In its motion for reconsideration, FRI informs the Court that Cryer signed the severance agreement on February 13, 2016, a day after his [*3] employment terminated. Motion at 5; see also Docket No. 58-13 at 1, 12. This is material to the Court's decision because Morris holds that class action waivers are unenforceable under the NLRA when they are required by the employer as a condition of employment. Morris, 834 F.3d at 983 , 990 ("The NLRA precludes contracts that foreclose the possibility of concerted work-related claims. An employer may not condition employment on the requirement that an employee sign such a contract."). If, however, a class action waiver is signed after employment has already ended, then it cannot be said to be required by an employer as a condition of employment, and may be enforceable. See id. Cryer signed the severance agreement and its "class action waiver" provision after his employment had already terminated, and not as a condition of continued employment. See Birdsong v. AT&T Corp., 2013 U.S. Dist. LEXIS 37272 , [2013 BL 72760], 2013 WL 1120783 , at *6 (N.D. Cal. Mar. 18, 2013) (in holding that a class action waiver signed as part of a severance agreement was enforceable, noting "that Plaintiff signed the instant release agreement after her employment had ended, rather than as a precondition to employment or to continued employment."). Accordingly, Morris does not render the provision unenforceable.
Cryer argues that the NLRA and Morris protect former employees as well as current employees. As the Morris court recognized, however, the NLRA protects the rights of "employees" as defined by the statute. Morris, 834 F.3d at 981 ("The NLRA establishes the rights of employees in § 7."). The NLRA defines the term "employee" as follows:
The term "employee" shall include any employee, and shall not be limited to the employees of a particular employer, unless this subchapter explicitly states otherwise, and shall include any individual whose work has ceased as a consequence of, or in connection with, any current labor dispute or because of any unfair labor practice.29 U.S.C. § 152(3) (emphasis added). Read plainly, the statute protects only (1) current employees and (2) former employees whose work ceased because of or in connection with "any current labor dispute or because of any unfair labor practice." Cryer does not allege that his work ceased because of or in connection with "any current labor dispute or because of any unfair labor practice."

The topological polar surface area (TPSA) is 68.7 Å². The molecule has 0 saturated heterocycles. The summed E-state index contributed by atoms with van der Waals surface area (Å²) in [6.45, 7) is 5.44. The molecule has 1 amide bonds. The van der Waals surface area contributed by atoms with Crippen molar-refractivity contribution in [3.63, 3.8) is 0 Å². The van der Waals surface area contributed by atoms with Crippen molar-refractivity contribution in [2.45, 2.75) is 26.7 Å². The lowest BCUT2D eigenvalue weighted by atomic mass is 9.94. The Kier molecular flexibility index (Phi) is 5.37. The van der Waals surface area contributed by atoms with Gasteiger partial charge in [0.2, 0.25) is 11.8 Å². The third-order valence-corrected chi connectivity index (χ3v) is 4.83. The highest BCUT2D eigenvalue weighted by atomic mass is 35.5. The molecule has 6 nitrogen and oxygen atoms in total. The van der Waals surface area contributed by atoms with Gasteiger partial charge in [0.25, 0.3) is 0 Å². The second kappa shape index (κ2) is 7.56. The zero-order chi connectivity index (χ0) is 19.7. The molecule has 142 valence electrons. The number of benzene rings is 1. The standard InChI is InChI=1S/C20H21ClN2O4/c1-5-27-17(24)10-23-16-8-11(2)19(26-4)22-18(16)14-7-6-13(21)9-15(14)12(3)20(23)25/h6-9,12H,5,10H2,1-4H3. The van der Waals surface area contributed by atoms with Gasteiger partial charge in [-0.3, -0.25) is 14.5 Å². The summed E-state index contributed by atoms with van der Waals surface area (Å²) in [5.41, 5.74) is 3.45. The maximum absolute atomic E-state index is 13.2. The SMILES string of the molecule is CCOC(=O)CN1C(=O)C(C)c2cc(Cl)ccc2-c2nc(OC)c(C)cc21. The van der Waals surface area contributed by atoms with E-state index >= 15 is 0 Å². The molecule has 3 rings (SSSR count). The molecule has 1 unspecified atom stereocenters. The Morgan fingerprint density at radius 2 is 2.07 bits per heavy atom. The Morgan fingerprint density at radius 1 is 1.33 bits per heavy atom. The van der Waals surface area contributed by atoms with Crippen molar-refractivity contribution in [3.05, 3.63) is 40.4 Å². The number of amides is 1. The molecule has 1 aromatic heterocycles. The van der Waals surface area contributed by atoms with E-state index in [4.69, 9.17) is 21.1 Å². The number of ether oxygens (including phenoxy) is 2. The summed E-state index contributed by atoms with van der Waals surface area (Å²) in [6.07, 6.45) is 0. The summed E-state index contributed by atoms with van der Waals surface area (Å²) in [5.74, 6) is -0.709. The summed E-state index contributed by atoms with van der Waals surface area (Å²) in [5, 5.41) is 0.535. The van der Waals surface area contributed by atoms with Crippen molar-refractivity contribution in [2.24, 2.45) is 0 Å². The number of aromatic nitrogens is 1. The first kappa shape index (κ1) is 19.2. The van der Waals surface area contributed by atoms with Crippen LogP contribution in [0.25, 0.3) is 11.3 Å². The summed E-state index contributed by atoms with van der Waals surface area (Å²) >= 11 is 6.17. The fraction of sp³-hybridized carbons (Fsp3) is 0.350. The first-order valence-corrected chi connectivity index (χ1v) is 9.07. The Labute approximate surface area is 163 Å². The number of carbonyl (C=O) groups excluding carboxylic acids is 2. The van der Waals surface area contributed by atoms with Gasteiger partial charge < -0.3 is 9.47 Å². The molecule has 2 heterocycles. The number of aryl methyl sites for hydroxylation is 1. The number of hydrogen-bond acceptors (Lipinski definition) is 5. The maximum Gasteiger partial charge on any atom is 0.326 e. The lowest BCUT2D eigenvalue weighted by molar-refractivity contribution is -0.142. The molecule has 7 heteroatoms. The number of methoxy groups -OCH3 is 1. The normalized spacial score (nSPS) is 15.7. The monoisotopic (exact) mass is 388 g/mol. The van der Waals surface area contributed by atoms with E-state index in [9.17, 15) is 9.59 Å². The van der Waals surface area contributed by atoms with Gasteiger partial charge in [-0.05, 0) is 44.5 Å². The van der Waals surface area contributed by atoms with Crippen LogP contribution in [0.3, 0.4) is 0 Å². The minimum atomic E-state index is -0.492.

Cryer also cites a number of out-of-circuit cases to support his position on this point, but none is persuasive. Cryer cites Cellular Sales of Missouri, LLC v. NLRB, 824 F.3d 772 , 779 (8th Cir. 2016), to show that "a former employee continues to be an 'employee' within the meaning of the NLRA." Opposition at 2. In that case, however, the court considered a mandatory employment agreement whereby the employee agreed as "a condition of his employment" to arbitrate individually all claims related to his employment and found that it was unenforceable under the NLRA. Id. at 774, 778. Because the offending agreement was executed as a condition of employment, Cellular Sales of Missouri, LLC is consistent with Morris. Cryer also cites Hayes v. Bayer CropScience, LP, 139 F. Supp. 3d 795 (S.D.W.V. 2015), for the assertion, "Severance pay is a term and condition of employment . . . under the NLRA." But this case merely states that [*4] the NLRA requires union leadership and employers to bargain in good faith about conditions of employment, including severance pay, which becomes clear if the quotation is read as a whole. See id. ("Severance pay is a term and condition of employment subject to mandatory bargaining under the NLRA.") (emphasis added). That does not mean that the NLRA applies to preclude a term in a severance agreement that a former employee signed after his employment had already ended.